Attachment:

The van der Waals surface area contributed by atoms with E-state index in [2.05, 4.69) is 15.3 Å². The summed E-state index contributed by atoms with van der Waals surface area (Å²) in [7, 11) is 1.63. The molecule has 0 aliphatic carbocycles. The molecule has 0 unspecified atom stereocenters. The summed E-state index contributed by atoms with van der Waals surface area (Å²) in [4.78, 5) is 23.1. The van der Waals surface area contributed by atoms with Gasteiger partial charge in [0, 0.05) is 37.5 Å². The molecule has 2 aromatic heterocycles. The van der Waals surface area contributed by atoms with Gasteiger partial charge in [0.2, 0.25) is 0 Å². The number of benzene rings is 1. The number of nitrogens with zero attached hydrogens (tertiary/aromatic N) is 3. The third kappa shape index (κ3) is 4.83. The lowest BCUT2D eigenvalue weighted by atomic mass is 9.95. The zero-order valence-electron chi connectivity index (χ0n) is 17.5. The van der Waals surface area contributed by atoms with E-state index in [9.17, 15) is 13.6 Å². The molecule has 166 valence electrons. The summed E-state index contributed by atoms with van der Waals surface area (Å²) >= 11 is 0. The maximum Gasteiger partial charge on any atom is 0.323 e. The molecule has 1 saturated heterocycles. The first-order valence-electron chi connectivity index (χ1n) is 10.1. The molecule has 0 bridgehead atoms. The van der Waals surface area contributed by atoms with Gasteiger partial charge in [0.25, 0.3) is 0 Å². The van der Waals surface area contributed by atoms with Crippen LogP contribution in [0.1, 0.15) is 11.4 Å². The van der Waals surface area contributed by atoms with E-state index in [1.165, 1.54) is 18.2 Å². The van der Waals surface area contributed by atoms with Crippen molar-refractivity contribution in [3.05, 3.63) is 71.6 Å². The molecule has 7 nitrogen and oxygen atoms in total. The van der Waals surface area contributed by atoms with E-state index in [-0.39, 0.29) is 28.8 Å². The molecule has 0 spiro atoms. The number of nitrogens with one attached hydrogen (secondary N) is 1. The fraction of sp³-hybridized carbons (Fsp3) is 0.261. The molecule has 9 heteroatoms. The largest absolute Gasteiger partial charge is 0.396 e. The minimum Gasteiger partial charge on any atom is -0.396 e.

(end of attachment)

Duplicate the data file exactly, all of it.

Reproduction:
The van der Waals surface area contributed by atoms with E-state index in [2.05, 4.69) is 15.3 Å². The summed E-state index contributed by atoms with van der Waals surface area (Å²) in [7, 11) is 1.63. The molecule has 0 aliphatic carbocycles. The molecule has 0 unspecified atom stereocenters. The summed E-state index contributed by atoms with van der Waals surface area (Å²) in [4.78, 5) is 23.1. The van der Waals surface area contributed by atoms with Gasteiger partial charge in [0, 0.05) is 37.5 Å². The molecule has 2 aromatic heterocycles. The van der Waals surface area contributed by atoms with Gasteiger partial charge in [0.2, 0.25) is 0 Å². The number of benzene rings is 1. The number of nitrogens with zero attached hydrogens (tertiary/aromatic N) is 3. The third kappa shape index (κ3) is 4.83. The lowest BCUT2D eigenvalue weighted by atomic mass is 9.95. The zero-order valence-electron chi connectivity index (χ0n) is 17.5. The van der Waals surface area contributed by atoms with E-state index in [9.17, 15) is 13.6 Å². The molecule has 166 valence electrons. The summed E-state index contributed by atoms with van der Waals surface area (Å²) >= 11 is 0. The maximum Gasteiger partial charge on any atom is 0.323 e. The molecule has 1 saturated heterocycles. The first-order valence-electron chi connectivity index (χ1n) is 10.1. The molecule has 0 bridgehead atoms. The van der Waals surface area contributed by atoms with Gasteiger partial charge in [0.25, 0.3) is 0 Å². The van der Waals surface area contributed by atoms with Crippen LogP contribution in [0.1, 0.15) is 11.4 Å². The van der Waals surface area contributed by atoms with E-state index in [1.165, 1.54) is 18.2 Å². The van der Waals surface area contributed by atoms with Crippen molar-refractivity contribution in [3.05, 3.63) is 71.6 Å². The molecule has 7 nitrogen and oxygen atoms in total. The van der Waals surface area contributed by atoms with E-state index in [-0.39, 0.29) is 28.8 Å². The molecule has 0 spiro atoms. The number of nitrogens with one attached hydrogen (secondary N) is 1. The fraction of sp³-hybridized carbons (Fsp3) is 0.261. The molecule has 9 heteroatoms. The largest absolute Gasteiger partial charge is 0.396 e. The minimum Gasteiger partial charge on any atom is -0.396 e.